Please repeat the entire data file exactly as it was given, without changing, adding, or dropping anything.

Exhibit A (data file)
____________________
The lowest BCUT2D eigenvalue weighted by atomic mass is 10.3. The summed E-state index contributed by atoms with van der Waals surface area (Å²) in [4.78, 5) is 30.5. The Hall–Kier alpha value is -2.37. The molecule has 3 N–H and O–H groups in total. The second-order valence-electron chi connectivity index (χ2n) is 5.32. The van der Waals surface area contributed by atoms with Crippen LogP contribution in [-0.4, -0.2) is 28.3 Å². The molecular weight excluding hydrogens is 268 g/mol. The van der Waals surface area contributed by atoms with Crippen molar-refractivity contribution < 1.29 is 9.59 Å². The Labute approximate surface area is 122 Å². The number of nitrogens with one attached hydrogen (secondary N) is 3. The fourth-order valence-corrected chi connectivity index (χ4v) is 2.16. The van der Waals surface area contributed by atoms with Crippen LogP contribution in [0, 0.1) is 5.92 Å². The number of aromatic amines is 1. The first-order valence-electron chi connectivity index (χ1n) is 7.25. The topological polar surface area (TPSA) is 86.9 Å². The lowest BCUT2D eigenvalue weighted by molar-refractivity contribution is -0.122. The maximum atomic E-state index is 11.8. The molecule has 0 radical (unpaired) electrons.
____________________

The lowest BCUT2D eigenvalue weighted by atomic mass is 10.3. The summed E-state index contributed by atoms with van der Waals surface area (Å²) in [4.78, 5) is 30.5. The Hall–Kier alpha value is -2.37. The molecule has 3 N–H and O–H groups in total. The second-order valence-electron chi connectivity index (χ2n) is 5.32. The van der Waals surface area contributed by atoms with Crippen LogP contribution in [-0.4, -0.2) is 28.3 Å². The molecular weight excluding hydrogens is 268 g/mol. The van der Waals surface area contributed by atoms with Crippen molar-refractivity contribution < 1.29 is 9.59 Å². The Labute approximate surface area is 122 Å². The number of nitrogens with one attached hydrogen (secondary N) is 3. The fourth-order valence-corrected chi connectivity index (χ4v) is 2.16. The van der Waals surface area contributed by atoms with Crippen LogP contribution in [0, 0.1) is 5.92 Å². The number of aromatic amines is 1. The first-order valence-electron chi connectivity index (χ1n) is 7.25. The topological polar surface area (TPSA) is 86.9 Å². The lowest BCUT2D eigenvalue weighted by molar-refractivity contribution is -0.122. The maximum atomic E-state index is 11.8. The molecule has 0 radical (unpaired) electrons.